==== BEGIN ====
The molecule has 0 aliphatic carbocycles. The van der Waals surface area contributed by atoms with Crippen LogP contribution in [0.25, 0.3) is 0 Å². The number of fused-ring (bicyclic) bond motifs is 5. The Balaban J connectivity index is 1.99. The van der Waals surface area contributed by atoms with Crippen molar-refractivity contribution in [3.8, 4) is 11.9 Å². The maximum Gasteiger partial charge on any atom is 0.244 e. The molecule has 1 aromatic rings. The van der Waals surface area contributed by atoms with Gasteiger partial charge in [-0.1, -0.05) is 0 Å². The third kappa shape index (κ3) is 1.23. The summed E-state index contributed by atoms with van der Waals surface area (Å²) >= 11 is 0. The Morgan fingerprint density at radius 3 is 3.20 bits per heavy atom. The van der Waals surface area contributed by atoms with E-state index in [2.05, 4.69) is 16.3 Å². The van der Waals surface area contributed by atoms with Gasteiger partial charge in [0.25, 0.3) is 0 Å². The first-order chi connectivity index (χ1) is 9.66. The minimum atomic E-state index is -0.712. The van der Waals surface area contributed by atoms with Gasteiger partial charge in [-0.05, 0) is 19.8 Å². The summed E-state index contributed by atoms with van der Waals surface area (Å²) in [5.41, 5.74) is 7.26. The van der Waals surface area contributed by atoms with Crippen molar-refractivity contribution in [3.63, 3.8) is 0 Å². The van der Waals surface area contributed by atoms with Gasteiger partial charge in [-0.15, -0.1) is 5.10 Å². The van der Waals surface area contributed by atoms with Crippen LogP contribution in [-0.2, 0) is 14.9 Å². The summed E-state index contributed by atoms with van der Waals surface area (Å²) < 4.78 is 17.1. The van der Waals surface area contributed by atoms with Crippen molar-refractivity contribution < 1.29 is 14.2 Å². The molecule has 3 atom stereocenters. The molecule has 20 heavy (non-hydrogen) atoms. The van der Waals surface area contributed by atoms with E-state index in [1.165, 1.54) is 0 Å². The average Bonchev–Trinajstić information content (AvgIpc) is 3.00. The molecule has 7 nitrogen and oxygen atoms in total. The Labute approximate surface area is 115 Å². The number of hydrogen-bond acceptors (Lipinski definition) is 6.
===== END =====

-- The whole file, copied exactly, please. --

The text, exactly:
The molecule has 0 aliphatic carbocycles. The van der Waals surface area contributed by atoms with Crippen LogP contribution in [0.25, 0.3) is 0 Å². The number of fused-ring (bicyclic) bond motifs is 5. The Balaban J connectivity index is 1.99. The van der Waals surface area contributed by atoms with Crippen molar-refractivity contribution in [3.8, 4) is 11.9 Å². The maximum Gasteiger partial charge on any atom is 0.244 e. The molecule has 1 aromatic rings. The van der Waals surface area contributed by atoms with Gasteiger partial charge in [-0.1, -0.05) is 0 Å². The third kappa shape index (κ3) is 1.23. The summed E-state index contributed by atoms with van der Waals surface area (Å²) >= 11 is 0. The Morgan fingerprint density at radius 3 is 3.20 bits per heavy atom. The van der Waals surface area contributed by atoms with E-state index in [2.05, 4.69) is 16.3 Å². The van der Waals surface area contributed by atoms with Gasteiger partial charge in [0.25, 0.3) is 0 Å². The first-order chi connectivity index (χ1) is 9.66. The minimum atomic E-state index is -0.712. The van der Waals surface area contributed by atoms with Gasteiger partial charge in [-0.05, 0) is 19.8 Å². The summed E-state index contributed by atoms with van der Waals surface area (Å²) in [5.41, 5.74) is 7.26. The van der Waals surface area contributed by atoms with Crippen molar-refractivity contribution in [3.63, 3.8) is 0 Å². The van der Waals surface area contributed by atoms with Gasteiger partial charge in [-0.15, -0.1) is 5.10 Å². The van der Waals surface area contributed by atoms with Crippen LogP contribution in [-0.2, 0) is 14.9 Å². The summed E-state index contributed by atoms with van der Waals surface area (Å²) < 4.78 is 17.1. The van der Waals surface area contributed by atoms with Crippen molar-refractivity contribution < 1.29 is 14.2 Å². The molecule has 3 atom stereocenters. The molecule has 20 heavy (non-hydrogen) atoms. The van der Waals surface area contributed by atoms with E-state index in [1.165, 1.54) is 0 Å². The average Bonchev–Trinajstić information content (AvgIpc) is 3.00. The molecule has 7 nitrogen and oxygen atoms in total. The Labute approximate surface area is 115 Å². The number of hydrogen-bond acceptors (Lipinski definition) is 6.